Entertainment finance firm Forest Road and a team of A-list media insiders from Tom Staggs to Kevin Mayer have closed a $300 million IPO of a new SPAC – a special purpose acquisition vehicle they’ll use to buy a private company in media, tech or telecom.
SPACs, which are exploding, are basically empty publicly traded vessels with investors and, in this case, seasoned managers, that go public and find private companies to merge with – taking them public in turn in a process that’s faster, easier and cheaper than a traditional initial public offering. Ideally the SPACs offer industry expertise in the transition to public company status and beyond.
Units of the Forest Road SPAC now trade on the New York Stock Exchange under the ticker symbol FRX and can start to approach merger candidates to discuss deals. Forest Road chief executive Zachary Tarica, who is also chairman and chief investment officer of the SPAC, told Deadline it’s been contacted by north of 50 companies since announcing launch plans in October. It would have its own list of candidates to reach out to as well.
SPACs, also called “blank check” companies, have two years to complete an acquisition. The clock started ticking this morning for Forest Road, but Tarica said it probably won’t take that long. Targets can be independent and privately owned or part of a larger company looking to shed assets.
Tarica knows he’s competing in a increasingly competitive field with the U.S. in the midst of a SPAC bubble. In the third quarter alone some 77 SPACs went public, representing 47% of all IPOs for the three months, according to financial data firm FactSet. There are hundreds of SPACs out there kicking the tires of potential targets.
“The pendulum in the amount of SPAC issuers has gone so high that if you are not a great team, if you cannot court a company and show exactly how to add value, there are too many out there,” Tarica said. SPAC’s need to be “differentiated,” like his is, he says, able to “pitch a management team and speak to founders about what they could or should be doing.”
Forest Road’s SPAC is led by former Elliott Management CEO Keith Horn as chief executive. Former top Walt Disney executive Tom Staggs is chair of the Strategic Advisory Committee. Kevin Mayer, formerly of TikTok and Disney, is a strategic advisor, along with Shaquille O’Neal and producer Mark Burg. Salil Mehta, also a veteran of Disney as well as 20th Century Fox and NBCUniversal, is CFO. Independent directors include Peter Schlessel, former CEO of Focus Features; Sheila Stamps, former commissioner and Audit Committee chair for the board of the New York State Insurance Fund, the state’s largest worker’s compensation insurance provider; Teresa Miles Walsh, CEO of consultancy Access Media Advisory; and Martin Luther King III. A number of the execs were already on the board of Forest Road, which specializes in tax credit lending for producers and entertainment companies (as well as the real estate and renewable energy sectors).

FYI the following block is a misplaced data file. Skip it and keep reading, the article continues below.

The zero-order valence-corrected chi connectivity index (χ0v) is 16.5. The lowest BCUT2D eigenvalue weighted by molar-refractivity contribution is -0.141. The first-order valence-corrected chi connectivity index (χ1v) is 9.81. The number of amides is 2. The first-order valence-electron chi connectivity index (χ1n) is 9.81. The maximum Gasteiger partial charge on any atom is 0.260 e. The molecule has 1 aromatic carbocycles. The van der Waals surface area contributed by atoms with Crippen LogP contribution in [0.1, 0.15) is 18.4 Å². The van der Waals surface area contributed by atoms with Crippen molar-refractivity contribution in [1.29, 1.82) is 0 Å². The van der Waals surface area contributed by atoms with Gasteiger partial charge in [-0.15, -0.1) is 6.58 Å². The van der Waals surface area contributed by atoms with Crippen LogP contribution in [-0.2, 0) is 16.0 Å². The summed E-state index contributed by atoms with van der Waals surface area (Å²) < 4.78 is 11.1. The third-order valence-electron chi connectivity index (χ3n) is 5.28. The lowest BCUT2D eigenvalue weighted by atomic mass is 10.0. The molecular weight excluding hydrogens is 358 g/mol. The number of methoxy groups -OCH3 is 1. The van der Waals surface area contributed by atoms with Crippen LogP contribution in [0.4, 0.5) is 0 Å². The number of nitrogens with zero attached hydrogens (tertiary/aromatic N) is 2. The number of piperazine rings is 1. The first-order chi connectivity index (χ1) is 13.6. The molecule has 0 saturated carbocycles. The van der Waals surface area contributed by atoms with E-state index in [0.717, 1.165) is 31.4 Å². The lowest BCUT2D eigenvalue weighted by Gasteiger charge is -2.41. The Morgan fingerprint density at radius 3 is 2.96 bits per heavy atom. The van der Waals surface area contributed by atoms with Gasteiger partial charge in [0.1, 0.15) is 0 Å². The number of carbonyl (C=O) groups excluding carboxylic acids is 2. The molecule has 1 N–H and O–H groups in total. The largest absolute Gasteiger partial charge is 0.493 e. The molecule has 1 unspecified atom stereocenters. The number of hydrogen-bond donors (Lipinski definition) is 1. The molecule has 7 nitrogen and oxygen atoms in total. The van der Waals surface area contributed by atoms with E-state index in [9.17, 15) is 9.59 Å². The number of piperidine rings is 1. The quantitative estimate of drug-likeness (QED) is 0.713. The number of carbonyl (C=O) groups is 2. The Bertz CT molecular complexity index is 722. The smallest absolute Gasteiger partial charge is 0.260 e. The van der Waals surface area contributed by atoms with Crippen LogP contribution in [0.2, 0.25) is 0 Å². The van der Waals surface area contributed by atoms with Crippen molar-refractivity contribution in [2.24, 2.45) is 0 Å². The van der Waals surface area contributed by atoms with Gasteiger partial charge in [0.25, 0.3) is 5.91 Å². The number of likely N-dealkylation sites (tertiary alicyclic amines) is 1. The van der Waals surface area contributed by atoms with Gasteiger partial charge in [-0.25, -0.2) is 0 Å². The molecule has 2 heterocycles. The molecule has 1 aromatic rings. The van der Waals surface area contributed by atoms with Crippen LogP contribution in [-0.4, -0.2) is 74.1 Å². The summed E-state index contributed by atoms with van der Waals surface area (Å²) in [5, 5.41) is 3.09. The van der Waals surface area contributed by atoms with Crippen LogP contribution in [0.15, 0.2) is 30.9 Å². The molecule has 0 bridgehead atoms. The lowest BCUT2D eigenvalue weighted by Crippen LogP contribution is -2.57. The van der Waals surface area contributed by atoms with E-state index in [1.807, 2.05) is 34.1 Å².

SPACs can target any sector and entertainment has its fair share. Last week, Cindy Holland, who departed Netflix recently after an 18-year run, this year, joined the board of a new SPAC, Horizon Acquisition Corp II.
John Malone recently filed to create the Liberty Media Acquisition Corporation SPAC. Media and entertainment execs Harry Sloane and Jeff Sagansky have launched a series of SPACs in recent years including the Diamond Eagle and Flying Eagle Acquisition Corps. Flying Eagle acquired mobile gaming platform Skillz and will be taking it public. Diamond Eagle merged with DraftKings, creating the only pure-play sports betting company. Playboy will be going public again after merging with the Mountain Crest Acquisition Corp. SPAC.
Gerry Cardinale’s RedBird Capital is launching a SPAC called RedBall Acquisition to target sports media properties including data analytics companies or possibly a sports franchise. Former House Speaker Paul Ryan is chairman of an SPAC he created called Executive Network Partnering Corp.
Northern Star Acquisition Corp. CEO and former Hearst executive Joanna Coles, in a session called “SPAC is the New Black” at a conference put on by The Information earlier this month, is looking for companies in the online health and beauty space.
SPACs aren’t new but are newly popular. There used to be a bit of a stigma on companies not taking the traditional IPO route to the public market. But Covid-19 has eroded the finances of many firms, creating opportunities for SPAC sponsors. With markets so volatile this year, many investors have stayed on the sidelines and have cash to burn, helping fund the SPAC frenzy.
And for private companies, beyond the cost and time, going public can be immensely stressful. Imagine, “If you were a company contemplating going public in the last four years and it was all done, all led to this moment of the IPO, and the day of your IPO the whole enterprise value of the business is predicated on Donald Trump’s tweet that morning,” noted one Wall Streeter.
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